Senate Unemployment Insurance Bill Passes, Throwing Curve at GOP in Election Season

Senate Democrats gained enough Republican support to push a five-month extension of long-term unemployment insurance through the upper chamber on Monday, plunking the assistance bill unpopular with House GOPs in the lower chamber seven months before midterms.


It seemed that a compromise would be unworkable after the 2008 recession-era benefits providing assistance to those searching for work for up to 99 weeks expired on Dec. 31.

Republicans protested a lack of pay-fors, while Democrats seized on the GOP block of the bill to paint the right as not caring about workers in an election-year.

Six Senate GOPs — Sens. Dean Heller (R-Nev.), Susan Collins (R-Maine), Mark Kirk (R-Ill.), Lisa Murkowski (R-Alaska), Rob Portman (R-Ohio) and Kelly Ayotte (R-N.H.) — helped Dems finally move the legislation in a 59-38 vote, making the fourth time the charm. The bill was co-sponsored by Heller and Sen. Jack Reed (D-R.I.).

Heller said Nevada’s unemployment rate “remains one of the highest in the nation, which means this extension cannot wait any longer.”

“It has been three months since emergency unemployment benefits expired for the millions of people actively searching for work,” the senator continued. “Through no fault of their own, American job seekers have been wondering how they will cover their mortgage, pay their utilities, fill up their car with gas, and put food on the table for their families.”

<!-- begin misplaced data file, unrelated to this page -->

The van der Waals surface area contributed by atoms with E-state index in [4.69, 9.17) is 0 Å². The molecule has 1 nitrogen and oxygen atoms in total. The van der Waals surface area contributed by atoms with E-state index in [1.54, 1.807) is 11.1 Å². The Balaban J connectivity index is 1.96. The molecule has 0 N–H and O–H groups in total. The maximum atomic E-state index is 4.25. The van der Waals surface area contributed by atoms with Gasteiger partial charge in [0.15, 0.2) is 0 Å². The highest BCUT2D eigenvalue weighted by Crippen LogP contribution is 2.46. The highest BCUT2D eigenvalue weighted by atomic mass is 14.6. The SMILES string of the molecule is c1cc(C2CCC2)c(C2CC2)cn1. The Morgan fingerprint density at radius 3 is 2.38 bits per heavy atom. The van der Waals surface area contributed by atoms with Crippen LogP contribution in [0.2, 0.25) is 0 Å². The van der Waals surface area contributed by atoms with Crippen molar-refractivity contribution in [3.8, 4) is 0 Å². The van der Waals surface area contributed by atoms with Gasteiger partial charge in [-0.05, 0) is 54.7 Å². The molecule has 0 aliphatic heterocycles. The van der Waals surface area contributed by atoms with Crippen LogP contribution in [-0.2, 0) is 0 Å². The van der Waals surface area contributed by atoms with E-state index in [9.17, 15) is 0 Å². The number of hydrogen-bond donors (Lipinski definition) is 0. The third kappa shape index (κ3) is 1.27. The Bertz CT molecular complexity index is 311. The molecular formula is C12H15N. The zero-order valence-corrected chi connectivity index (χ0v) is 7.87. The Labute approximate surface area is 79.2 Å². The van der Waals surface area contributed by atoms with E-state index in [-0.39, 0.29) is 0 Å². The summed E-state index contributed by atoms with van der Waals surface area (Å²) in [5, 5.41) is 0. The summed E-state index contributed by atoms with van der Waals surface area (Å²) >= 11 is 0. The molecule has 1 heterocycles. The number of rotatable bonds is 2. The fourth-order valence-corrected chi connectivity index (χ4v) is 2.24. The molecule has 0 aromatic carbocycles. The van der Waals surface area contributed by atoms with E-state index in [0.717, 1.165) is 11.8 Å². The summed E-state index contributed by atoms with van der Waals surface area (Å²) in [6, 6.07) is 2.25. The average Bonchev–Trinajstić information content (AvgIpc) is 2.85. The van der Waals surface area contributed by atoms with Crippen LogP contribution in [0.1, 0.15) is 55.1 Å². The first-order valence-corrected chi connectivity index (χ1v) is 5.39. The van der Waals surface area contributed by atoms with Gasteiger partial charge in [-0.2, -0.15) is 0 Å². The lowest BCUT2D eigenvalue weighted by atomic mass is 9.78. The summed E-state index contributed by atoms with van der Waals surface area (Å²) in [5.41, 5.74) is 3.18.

The bill allows for retroactive payments dating back to December and pays for the legislation through a combination of offsets that includes extending “pension smoothing” provisions from the 2012 highway bill, which were set to phase out this year, and extending customs user fees through 2024.

The price tag on the benefits extension is nearly $10 billion. A Fox News poll taken in January found 69 percent supporting an extension to at least a year, far past the current 26 weeks.


“Today the Senate acted in a bipartisan way to reinstate emergency unemployment insurance for 2.3 million Americans who depend on it as they search for work. As I’ve said time and again, Washington needs to put politics aside and help these hard-working, responsible Americans make ends meet and support their families as they look for a job,” President Obama said in a statement. “Each week Congress fails to act on this crucial issue, roughly 70,000 long-term unemployed Americans lose their vital economic lifeline.”

“I urge House Republicans to stop blocking a bipartisan compromise that would stem this tide, take up the bill without delay, and send it to my desk,” he added. “Let’s remove this needless drag on our economy and focus on expanding opportunity for all Americans.”

“There is a strong bipartisan majority for passage in the House. It is now up to Speaker Boehner to respond to the will of the American people, who understand that people who are unemployed don’t want to be unemployed,” Sen. Carl Levin (D-Mich.) said on the Senate floor. “The unemployed in this country are suffering. They suffered for too long. The job growth that has come as a result following the recession has been weak. And the least we can do is respond.”